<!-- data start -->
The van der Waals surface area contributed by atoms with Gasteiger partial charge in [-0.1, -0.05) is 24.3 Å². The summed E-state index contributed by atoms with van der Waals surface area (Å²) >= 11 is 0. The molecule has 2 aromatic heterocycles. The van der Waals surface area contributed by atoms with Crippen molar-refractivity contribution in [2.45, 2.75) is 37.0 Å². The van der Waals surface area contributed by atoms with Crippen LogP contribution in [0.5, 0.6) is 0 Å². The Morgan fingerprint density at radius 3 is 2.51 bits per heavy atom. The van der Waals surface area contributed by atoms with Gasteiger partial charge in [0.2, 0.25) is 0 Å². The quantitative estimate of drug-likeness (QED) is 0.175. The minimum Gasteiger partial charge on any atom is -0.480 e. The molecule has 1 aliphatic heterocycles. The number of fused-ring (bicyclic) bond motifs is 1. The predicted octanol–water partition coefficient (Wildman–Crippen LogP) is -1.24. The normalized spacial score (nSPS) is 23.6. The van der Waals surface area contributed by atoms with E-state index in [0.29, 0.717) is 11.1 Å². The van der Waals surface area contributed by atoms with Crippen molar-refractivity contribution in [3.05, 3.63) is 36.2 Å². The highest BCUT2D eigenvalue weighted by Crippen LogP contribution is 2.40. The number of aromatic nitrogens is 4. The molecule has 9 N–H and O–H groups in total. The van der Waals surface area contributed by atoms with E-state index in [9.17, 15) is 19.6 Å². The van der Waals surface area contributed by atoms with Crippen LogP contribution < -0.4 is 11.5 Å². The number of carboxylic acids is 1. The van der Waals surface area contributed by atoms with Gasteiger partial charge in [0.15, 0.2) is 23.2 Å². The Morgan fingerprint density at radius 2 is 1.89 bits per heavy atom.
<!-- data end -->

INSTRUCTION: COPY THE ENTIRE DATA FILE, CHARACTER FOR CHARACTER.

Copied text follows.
The van der Waals surface area contributed by atoms with Gasteiger partial charge in [-0.1, -0.05) is 24.3 Å². The summed E-state index contributed by atoms with van der Waals surface area (Å²) >= 11 is 0. The molecule has 2 aromatic heterocycles. The van der Waals surface area contributed by atoms with Crippen molar-refractivity contribution in [2.45, 2.75) is 37.0 Å². The van der Waals surface area contributed by atoms with Crippen LogP contribution in [0.5, 0.6) is 0 Å². The Morgan fingerprint density at radius 3 is 2.51 bits per heavy atom. The van der Waals surface area contributed by atoms with Gasteiger partial charge in [0.2, 0.25) is 0 Å². The quantitative estimate of drug-likeness (QED) is 0.175. The minimum Gasteiger partial charge on any atom is -0.480 e. The molecule has 1 aliphatic heterocycles. The number of fused-ring (bicyclic) bond motifs is 1. The predicted octanol–water partition coefficient (Wildman–Crippen LogP) is -1.24. The normalized spacial score (nSPS) is 23.6. The van der Waals surface area contributed by atoms with E-state index in [0.29, 0.717) is 11.1 Å². The van der Waals surface area contributed by atoms with Crippen molar-refractivity contribution in [3.05, 3.63) is 36.2 Å². The highest BCUT2D eigenvalue weighted by Crippen LogP contribution is 2.40. The number of aromatic nitrogens is 4. The molecule has 9 N–H and O–H groups in total. The van der Waals surface area contributed by atoms with E-state index in [9.17, 15) is 19.6 Å². The van der Waals surface area contributed by atoms with Crippen LogP contribution < -0.4 is 11.5 Å². The number of carboxylic acids is 1. The van der Waals surface area contributed by atoms with Gasteiger partial charge in [0.15, 0.2) is 23.2 Å². The Morgan fingerprint density at radius 2 is 1.89 bits per heavy atom.